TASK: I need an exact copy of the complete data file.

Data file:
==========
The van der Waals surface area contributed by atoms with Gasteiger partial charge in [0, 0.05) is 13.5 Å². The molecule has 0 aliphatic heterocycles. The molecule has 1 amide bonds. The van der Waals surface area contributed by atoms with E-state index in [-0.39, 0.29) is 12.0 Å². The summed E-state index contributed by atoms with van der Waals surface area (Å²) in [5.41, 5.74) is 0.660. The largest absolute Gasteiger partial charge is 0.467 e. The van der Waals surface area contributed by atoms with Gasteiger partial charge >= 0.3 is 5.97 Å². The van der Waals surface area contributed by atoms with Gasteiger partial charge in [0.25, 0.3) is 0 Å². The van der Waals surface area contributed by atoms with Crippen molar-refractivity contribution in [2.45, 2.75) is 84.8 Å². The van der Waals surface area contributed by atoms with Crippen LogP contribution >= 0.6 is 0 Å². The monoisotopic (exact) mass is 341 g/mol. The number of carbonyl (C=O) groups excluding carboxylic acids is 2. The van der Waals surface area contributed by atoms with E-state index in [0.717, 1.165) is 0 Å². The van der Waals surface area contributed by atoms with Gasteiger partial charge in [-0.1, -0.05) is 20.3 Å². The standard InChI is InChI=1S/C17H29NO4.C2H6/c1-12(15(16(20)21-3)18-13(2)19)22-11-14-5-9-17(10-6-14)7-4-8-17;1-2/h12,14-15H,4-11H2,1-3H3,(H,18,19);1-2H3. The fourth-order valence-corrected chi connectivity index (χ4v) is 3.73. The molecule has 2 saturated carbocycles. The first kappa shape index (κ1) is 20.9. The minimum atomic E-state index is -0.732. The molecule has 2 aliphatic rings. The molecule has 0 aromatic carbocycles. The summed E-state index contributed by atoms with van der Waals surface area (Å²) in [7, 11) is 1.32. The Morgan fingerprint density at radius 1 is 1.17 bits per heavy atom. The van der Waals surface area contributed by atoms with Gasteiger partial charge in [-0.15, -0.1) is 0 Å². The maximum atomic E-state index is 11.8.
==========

The van der Waals surface area contributed by atoms with Gasteiger partial charge in [0, 0.05) is 13.5 Å². The molecule has 0 aliphatic heterocycles. The molecule has 1 amide bonds. The van der Waals surface area contributed by atoms with E-state index in [-0.39, 0.29) is 12.0 Å². The summed E-state index contributed by atoms with van der Waals surface area (Å²) in [5.41, 5.74) is 0.660. The largest absolute Gasteiger partial charge is 0.467 e. The van der Waals surface area contributed by atoms with Gasteiger partial charge >= 0.3 is 5.97 Å². The van der Waals surface area contributed by atoms with Gasteiger partial charge in [0.25, 0.3) is 0 Å². The van der Waals surface area contributed by atoms with Crippen molar-refractivity contribution in [2.45, 2.75) is 84.8 Å². The van der Waals surface area contributed by atoms with Crippen LogP contribution >= 0.6 is 0 Å². The monoisotopic (exact) mass is 341 g/mol. The number of carbonyl (C=O) groups excluding carboxylic acids is 2. The van der Waals surface area contributed by atoms with E-state index in [0.717, 1.165) is 0 Å². The van der Waals surface area contributed by atoms with Gasteiger partial charge in [-0.1, -0.05) is 20.3 Å². The standard InChI is InChI=1S/C17H29NO4.C2H6/c1-12(15(16(20)21-3)18-13(2)19)22-11-14-5-9-17(10-6-14)7-4-8-17;1-2/h12,14-15H,4-11H2,1-3H3,(H,18,19);1-2H3. The fourth-order valence-corrected chi connectivity index (χ4v) is 3.73. The molecule has 2 saturated carbocycles. The first kappa shape index (κ1) is 20.9. The minimum atomic E-state index is -0.732. The molecule has 2 aliphatic rings. The molecule has 0 aromatic carbocycles. The summed E-state index contributed by atoms with van der Waals surface area (Å²) in [7, 11) is 1.32. The Morgan fingerprint density at radius 1 is 1.17 bits per heavy atom. The van der Waals surface area contributed by atoms with Gasteiger partial charge in [-0.15, -0.1) is 0 Å². The maximum atomic E-state index is 11.8.